Concern Worldwide is an international, non-governmental humanitarian organization dedicated to reducing extreme poverty, with more than 3,200 personnel working in 25 of the poorest countries in Africa, Asia, and the Caribbean. Concern Worldwide targets the root causes of extreme poverty through programs in health, education, livelihoods and microfinance, HIV and AIDS, and emergency response, directly reaching more than 8.5 million people. To learn more, visit concernusa.org, like us on Facebook, or follow us on Twitter.

 

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13 comments

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3:58PM PDT on Jun 15, 2012

What a stupendous organization of people!

6:33AM PDT on Jun 15, 2012

Thanks.

5:46AM PDT on Jun 14, 2012

One side of the world starves while the other side drives around in SUVs from big box store to big box store.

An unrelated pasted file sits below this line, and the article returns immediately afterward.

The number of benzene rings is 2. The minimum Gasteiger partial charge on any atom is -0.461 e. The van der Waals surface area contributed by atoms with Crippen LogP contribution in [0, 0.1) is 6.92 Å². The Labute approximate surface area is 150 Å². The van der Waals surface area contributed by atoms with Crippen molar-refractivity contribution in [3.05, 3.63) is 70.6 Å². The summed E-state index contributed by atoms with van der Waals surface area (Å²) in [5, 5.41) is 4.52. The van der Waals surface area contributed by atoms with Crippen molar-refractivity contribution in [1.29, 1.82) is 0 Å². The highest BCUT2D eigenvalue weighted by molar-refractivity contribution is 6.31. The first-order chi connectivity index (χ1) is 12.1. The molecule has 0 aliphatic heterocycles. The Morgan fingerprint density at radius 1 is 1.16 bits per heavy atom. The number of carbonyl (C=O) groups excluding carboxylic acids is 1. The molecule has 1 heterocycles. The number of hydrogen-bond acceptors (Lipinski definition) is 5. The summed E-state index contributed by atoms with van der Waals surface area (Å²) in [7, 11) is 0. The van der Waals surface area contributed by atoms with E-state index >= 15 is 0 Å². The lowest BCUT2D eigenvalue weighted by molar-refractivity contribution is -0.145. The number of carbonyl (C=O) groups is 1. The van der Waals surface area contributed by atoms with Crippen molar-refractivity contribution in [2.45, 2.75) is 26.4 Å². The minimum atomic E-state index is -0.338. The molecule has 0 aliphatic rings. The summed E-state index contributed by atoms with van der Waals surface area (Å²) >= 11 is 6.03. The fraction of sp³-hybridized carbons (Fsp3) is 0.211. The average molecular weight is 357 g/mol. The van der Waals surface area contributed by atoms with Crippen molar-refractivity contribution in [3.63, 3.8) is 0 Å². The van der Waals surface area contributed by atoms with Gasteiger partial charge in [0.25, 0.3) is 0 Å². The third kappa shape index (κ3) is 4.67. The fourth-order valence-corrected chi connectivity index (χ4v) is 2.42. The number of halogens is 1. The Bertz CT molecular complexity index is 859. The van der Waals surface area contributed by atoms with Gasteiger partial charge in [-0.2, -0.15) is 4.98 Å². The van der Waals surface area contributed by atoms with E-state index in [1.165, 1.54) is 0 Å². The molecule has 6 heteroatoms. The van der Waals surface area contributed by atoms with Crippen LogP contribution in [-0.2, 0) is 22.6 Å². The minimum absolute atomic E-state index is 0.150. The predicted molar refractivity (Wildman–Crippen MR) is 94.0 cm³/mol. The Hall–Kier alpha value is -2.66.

9:17AM PDT on Jun 13, 2012

Very disturbing.

7:30AM PDT on Jun 13, 2012

Sarah M., the answer to your question is as follows: Of the world's 7 billion people nearly 2 billion live in social, economic, and political isolation in the nations in which they reside ...and the leaders of these nations generally hold power via corrupt means or force of arms. In these types of situations, governments seldom care if the poor and starving live or die. In the case of Sudan, the brown Muslims in power would like to eliminate the black atheists/ Christians of South Sudan by whatever means possible. Since I can't change the politics or end the hatred, I try to do what I can to reduce the suffering. You are correct in indicating that our world is lacking in caring, effective leaders who care for all. Once we all share poverty and misery, and that may happen sooner than later, effective leaders will emerge.